Coffee With Cott is a blog from The Options Industry Council's Financial Advisor Division. Eric Cott, the author, is a former advisor who has been the Director of Financial Advisor Education at the OIC since he developed the organization's outreach program in 2009. Coffee With Cott offers percolating insight on options strategies, as well as practice management ideas.
For financial advisors today, it may be easy to worry that the challenge of gaining the trust of millennials and Generation Z investors is just too much. Although they may want to have a talk about stocks, bonds and other assets, they also might be thinking there's no way to compete with all the other time-consuming parts of their world.
Or advisors could be concerned that even if millennials and Gen Z-ers did want to have a conversation about their financial futures, there is such a plethora of news and statistics about how this group has accumulated so much debt from school loans that investing or retirement planning in earnest isn't a top priority. Of course, they may think that even if they do actually have the ability to invest, they might look online, possibly choosing a robo-advisor platform over an RIA or advisor in their city.
If that sounds anything at all like what you've been thinking, I would encourage you to not be dissuaded by the generalizations - it just might take a different approach. Although some millennials and those in Gen Z prioritize their morning by making a trip to the local coffee shop to buy a double espresso macchiato or a chai latte, many also care about finances and the markets. Therefore, I believe it would be time well spent to connect with them, and to do so by offering a diverse menu of custom blends, including perhaps a few listed-options strategies.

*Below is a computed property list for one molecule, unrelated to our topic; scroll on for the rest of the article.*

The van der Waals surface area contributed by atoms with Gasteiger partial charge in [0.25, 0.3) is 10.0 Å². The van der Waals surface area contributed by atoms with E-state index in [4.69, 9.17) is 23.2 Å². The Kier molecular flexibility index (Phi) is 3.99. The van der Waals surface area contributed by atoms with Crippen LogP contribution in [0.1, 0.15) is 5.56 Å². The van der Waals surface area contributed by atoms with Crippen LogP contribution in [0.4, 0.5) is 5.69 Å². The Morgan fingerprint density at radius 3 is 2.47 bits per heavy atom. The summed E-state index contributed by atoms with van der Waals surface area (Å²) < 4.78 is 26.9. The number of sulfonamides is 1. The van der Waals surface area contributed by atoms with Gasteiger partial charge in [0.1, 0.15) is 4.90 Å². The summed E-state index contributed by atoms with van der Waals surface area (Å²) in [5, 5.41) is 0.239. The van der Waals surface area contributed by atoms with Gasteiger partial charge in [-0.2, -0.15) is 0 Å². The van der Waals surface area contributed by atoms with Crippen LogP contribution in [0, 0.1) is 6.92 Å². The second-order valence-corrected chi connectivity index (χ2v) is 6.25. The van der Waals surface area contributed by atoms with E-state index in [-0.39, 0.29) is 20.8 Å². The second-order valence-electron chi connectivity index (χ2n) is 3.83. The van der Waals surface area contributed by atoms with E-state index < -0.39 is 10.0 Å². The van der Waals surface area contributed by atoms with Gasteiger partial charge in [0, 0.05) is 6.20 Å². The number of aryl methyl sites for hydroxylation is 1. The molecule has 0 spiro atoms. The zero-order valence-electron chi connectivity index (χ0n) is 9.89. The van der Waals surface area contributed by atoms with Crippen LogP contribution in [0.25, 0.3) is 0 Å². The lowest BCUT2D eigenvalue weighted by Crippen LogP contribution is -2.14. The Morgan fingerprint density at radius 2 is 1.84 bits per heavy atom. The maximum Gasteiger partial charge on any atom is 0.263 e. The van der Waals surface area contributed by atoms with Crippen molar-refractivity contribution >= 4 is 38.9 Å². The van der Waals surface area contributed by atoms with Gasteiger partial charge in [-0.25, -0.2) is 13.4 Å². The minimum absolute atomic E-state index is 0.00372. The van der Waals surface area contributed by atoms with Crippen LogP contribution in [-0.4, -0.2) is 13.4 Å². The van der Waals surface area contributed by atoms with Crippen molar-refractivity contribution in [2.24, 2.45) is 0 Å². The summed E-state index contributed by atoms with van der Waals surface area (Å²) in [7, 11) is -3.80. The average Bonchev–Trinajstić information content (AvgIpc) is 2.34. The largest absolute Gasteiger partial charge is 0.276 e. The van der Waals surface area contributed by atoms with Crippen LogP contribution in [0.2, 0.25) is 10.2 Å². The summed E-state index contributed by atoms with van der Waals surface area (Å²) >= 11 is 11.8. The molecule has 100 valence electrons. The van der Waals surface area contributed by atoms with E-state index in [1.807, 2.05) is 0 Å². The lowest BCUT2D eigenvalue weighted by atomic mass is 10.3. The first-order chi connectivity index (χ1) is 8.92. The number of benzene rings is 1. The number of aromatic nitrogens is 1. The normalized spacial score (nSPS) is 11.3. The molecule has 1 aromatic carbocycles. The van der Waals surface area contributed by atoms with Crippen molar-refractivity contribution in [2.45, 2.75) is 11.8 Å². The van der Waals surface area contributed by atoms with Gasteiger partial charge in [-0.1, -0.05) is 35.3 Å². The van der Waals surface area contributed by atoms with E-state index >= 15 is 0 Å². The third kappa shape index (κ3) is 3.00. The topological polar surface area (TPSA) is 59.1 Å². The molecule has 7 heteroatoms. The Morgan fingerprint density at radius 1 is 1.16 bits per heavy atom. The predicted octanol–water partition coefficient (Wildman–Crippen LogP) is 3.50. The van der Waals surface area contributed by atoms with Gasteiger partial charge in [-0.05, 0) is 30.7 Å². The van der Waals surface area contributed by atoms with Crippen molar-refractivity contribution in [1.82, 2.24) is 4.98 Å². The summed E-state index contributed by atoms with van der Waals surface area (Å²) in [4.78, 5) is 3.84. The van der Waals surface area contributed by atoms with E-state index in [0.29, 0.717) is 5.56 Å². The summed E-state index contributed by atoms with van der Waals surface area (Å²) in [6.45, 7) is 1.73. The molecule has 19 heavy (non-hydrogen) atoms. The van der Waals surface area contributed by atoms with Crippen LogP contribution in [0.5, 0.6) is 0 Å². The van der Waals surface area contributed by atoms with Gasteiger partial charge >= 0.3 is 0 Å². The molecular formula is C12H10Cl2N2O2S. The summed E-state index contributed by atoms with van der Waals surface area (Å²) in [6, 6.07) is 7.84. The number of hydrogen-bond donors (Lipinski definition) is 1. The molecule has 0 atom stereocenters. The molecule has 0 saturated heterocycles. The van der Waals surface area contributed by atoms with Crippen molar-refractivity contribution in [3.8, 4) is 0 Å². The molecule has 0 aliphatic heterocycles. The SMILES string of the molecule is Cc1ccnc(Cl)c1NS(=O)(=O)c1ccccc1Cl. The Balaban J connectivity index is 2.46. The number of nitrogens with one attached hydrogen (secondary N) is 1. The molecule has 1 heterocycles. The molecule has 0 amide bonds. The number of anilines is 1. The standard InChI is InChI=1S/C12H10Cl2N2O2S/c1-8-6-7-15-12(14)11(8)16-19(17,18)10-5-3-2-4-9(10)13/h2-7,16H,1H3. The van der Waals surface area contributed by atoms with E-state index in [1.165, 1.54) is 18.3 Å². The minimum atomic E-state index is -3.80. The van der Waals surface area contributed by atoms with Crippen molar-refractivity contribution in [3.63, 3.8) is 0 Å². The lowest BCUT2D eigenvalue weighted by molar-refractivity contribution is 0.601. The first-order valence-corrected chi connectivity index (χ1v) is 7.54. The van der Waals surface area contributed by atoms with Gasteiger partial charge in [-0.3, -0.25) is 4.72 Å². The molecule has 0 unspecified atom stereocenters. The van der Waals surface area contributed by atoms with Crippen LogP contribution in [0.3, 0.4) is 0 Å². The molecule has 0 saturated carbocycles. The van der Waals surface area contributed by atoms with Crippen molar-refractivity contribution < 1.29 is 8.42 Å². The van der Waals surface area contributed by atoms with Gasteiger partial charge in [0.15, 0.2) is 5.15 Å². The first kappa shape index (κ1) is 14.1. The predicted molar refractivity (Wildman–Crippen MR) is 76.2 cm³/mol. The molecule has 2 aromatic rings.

Based on the numbers, anyone with an interest in advising investors needs to take notice of the opportunities. There are more than 70 million millennials in the U.S. - an investor group of that size could buy a lot of coffee beans - and that count doesn't even include Gen Z. However, it's important to know that millennials also remember the 2008 financial crisis, or at least its aftermath, and the Great Recession may have contributed to their potential mistrust in Wall Street. One study found that less than 10% of millennials considered themselves an "investor," even though many of them have an investing account.
This is where a financial advisor comes in. If an advisor leverages their experience and investment acumen and looks to create directed messaging and marketing to this group, perhaps involving tech stocks, cryptocurrencies, convenience and the sharing economy, they're probably off to a good start. My colleague Gary Delaney wrote a piece on millennials in 2017, and it remains required reading. A couple of points he makes that could have particular relevance for advisors are: